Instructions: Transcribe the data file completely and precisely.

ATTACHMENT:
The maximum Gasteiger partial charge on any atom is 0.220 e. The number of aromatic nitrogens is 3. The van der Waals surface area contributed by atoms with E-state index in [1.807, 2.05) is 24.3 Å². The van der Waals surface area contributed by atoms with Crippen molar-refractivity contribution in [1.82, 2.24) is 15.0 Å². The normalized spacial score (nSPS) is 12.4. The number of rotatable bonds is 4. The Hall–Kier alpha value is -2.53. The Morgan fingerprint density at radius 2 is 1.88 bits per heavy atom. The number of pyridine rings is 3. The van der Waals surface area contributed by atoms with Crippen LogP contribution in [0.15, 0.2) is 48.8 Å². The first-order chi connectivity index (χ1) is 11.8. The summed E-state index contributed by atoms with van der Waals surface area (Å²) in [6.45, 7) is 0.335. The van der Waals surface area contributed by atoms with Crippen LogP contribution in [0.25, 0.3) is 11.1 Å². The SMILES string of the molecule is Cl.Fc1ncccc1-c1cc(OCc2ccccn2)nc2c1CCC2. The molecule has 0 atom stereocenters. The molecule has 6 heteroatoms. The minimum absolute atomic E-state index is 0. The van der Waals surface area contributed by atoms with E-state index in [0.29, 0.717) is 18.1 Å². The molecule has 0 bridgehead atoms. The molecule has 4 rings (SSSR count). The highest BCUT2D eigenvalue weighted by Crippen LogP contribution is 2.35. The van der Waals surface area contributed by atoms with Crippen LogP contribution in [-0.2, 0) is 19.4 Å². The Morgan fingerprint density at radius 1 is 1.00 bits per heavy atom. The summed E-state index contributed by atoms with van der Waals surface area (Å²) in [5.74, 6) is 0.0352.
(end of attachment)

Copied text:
The maximum Gasteiger partial charge on any atom is 0.220 e. The number of aromatic nitrogens is 3. The van der Waals surface area contributed by atoms with E-state index in [1.807, 2.05) is 24.3 Å². The van der Waals surface area contributed by atoms with Crippen molar-refractivity contribution in [1.82, 2.24) is 15.0 Å². The normalized spacial score (nSPS) is 12.4. The number of rotatable bonds is 4. The Hall–Kier alpha value is -2.53. The Morgan fingerprint density at radius 2 is 1.88 bits per heavy atom. The number of pyridine rings is 3. The van der Waals surface area contributed by atoms with Crippen LogP contribution in [0.15, 0.2) is 48.8 Å². The first-order chi connectivity index (χ1) is 11.8. The summed E-state index contributed by atoms with van der Waals surface area (Å²) in [6.45, 7) is 0.335. The van der Waals surface area contributed by atoms with Crippen LogP contribution in [0.25, 0.3) is 11.1 Å². The SMILES string of the molecule is Cl.Fc1ncccc1-c1cc(OCc2ccccn2)nc2c1CCC2. The molecule has 0 atom stereocenters. The molecule has 6 heteroatoms. The minimum absolute atomic E-state index is 0. The van der Waals surface area contributed by atoms with E-state index in [0.29, 0.717) is 18.1 Å². The molecule has 0 bridgehead atoms. The molecule has 4 rings (SSSR count). The highest BCUT2D eigenvalue weighted by Crippen LogP contribution is 2.35. The van der Waals surface area contributed by atoms with Crippen LogP contribution in [-0.2, 0) is 19.4 Å². The Morgan fingerprint density at radius 1 is 1.00 bits per heavy atom. The summed E-state index contributed by atoms with van der Waals surface area (Å²) in [5.74, 6) is 0.0352.